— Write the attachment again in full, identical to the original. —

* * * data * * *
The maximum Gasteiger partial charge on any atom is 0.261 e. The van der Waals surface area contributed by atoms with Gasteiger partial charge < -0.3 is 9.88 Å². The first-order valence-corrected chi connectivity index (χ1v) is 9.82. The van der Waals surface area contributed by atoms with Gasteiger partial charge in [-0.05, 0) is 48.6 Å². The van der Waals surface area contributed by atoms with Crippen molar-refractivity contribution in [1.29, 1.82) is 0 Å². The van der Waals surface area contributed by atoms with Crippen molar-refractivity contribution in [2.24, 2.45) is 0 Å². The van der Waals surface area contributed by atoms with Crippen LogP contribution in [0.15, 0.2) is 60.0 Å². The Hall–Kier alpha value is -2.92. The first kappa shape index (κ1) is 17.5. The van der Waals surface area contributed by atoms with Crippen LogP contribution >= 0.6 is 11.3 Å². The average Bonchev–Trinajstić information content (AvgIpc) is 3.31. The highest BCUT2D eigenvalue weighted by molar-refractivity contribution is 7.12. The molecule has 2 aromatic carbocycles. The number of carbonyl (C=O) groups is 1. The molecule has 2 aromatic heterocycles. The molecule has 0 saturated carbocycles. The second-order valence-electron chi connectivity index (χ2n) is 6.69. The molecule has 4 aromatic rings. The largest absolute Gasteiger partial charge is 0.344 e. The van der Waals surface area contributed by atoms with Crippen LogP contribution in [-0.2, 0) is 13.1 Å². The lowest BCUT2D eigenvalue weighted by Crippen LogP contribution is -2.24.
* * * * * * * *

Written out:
The maximum Gasteiger partial charge on any atom is 0.261 e. The van der Waals surface area contributed by atoms with Gasteiger partial charge < -0.3 is 9.88 Å². The first-order valence-corrected chi connectivity index (χ1v) is 9.82. The van der Waals surface area contributed by atoms with Gasteiger partial charge in [-0.05, 0) is 48.6 Å². The van der Waals surface area contributed by atoms with Crippen molar-refractivity contribution in [1.29, 1.82) is 0 Å². The van der Waals surface area contributed by atoms with Crippen molar-refractivity contribution in [2.24, 2.45) is 0 Å². The van der Waals surface area contributed by atoms with Crippen LogP contribution in [0.15, 0.2) is 60.0 Å². The Hall–Kier alpha value is -2.92. The first kappa shape index (κ1) is 17.5. The van der Waals surface area contributed by atoms with Crippen LogP contribution >= 0.6 is 11.3 Å². The average Bonchev–Trinajstić information content (AvgIpc) is 3.31. The highest BCUT2D eigenvalue weighted by molar-refractivity contribution is 7.12. The molecule has 2 aromatic carbocycles. The number of carbonyl (C=O) groups is 1. The molecule has 2 aromatic heterocycles. The molecule has 0 saturated carbocycles. The second-order valence-electron chi connectivity index (χ2n) is 6.69. The molecule has 4 aromatic rings. The largest absolute Gasteiger partial charge is 0.344 e. The van der Waals surface area contributed by atoms with Crippen LogP contribution in [-0.2, 0) is 13.1 Å². The lowest BCUT2D eigenvalue weighted by Crippen LogP contribution is -2.24.